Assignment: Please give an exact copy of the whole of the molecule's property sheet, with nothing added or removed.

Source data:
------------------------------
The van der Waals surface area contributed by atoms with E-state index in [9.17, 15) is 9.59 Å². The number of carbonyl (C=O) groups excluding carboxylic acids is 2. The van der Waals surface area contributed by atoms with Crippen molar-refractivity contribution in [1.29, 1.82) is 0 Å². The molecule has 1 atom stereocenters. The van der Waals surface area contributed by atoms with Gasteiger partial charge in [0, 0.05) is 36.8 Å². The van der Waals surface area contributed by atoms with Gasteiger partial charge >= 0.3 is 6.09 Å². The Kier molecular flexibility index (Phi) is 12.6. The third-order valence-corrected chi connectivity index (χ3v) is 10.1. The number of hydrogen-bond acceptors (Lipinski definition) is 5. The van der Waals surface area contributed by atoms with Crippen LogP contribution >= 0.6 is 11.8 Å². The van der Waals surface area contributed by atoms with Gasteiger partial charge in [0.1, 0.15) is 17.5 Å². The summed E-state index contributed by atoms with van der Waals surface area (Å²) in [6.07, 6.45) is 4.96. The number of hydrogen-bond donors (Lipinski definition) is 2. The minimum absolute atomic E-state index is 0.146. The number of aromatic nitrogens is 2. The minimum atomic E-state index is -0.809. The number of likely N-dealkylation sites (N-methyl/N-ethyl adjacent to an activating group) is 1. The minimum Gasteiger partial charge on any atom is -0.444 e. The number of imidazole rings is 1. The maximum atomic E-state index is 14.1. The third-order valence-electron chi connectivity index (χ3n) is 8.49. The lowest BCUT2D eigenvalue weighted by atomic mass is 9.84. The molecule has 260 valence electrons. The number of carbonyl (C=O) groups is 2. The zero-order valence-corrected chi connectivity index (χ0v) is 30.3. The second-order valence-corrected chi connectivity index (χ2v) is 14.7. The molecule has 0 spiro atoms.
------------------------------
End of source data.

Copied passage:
The van der Waals surface area contributed by atoms with E-state index in [9.17, 15) is 9.59 Å². The number of carbonyl (C=O) groups excluding carboxylic acids is 2. The van der Waals surface area contributed by atoms with Crippen molar-refractivity contribution in [1.29, 1.82) is 0 Å². The molecule has 1 atom stereocenters. The van der Waals surface area contributed by atoms with Gasteiger partial charge in [0, 0.05) is 36.8 Å². The van der Waals surface area contributed by atoms with Gasteiger partial charge >= 0.3 is 6.09 Å². The Kier molecular flexibility index (Phi) is 12.6. The third-order valence-corrected chi connectivity index (χ3v) is 10.1. The number of hydrogen-bond acceptors (Lipinski definition) is 5. The van der Waals surface area contributed by atoms with Crippen LogP contribution >= 0.6 is 11.8 Å². The van der Waals surface area contributed by atoms with Gasteiger partial charge in [0.1, 0.15) is 17.5 Å². The summed E-state index contributed by atoms with van der Waals surface area (Å²) in [6.07, 6.45) is 4.96. The number of hydrogen-bond donors (Lipinski definition) is 2. The minimum absolute atomic E-state index is 0.146. The number of aromatic nitrogens is 2. The minimum atomic E-state index is -0.809. The number of likely N-dealkylation sites (N-methyl/N-ethyl adjacent to an activating group) is 1. The minimum Gasteiger partial charge on any atom is -0.444 e. The number of imidazole rings is 1. The maximum atomic E-state index is 14.1. The third-order valence-electron chi connectivity index (χ3n) is 8.49. The lowest BCUT2D eigenvalue weighted by atomic mass is 9.84. The molecule has 260 valence electrons. The number of carbonyl (C=O) groups is 2. The zero-order valence-corrected chi connectivity index (χ0v) is 30.3. The second-order valence-corrected chi connectivity index (χ2v) is 14.7. The molecule has 0 spiro atoms.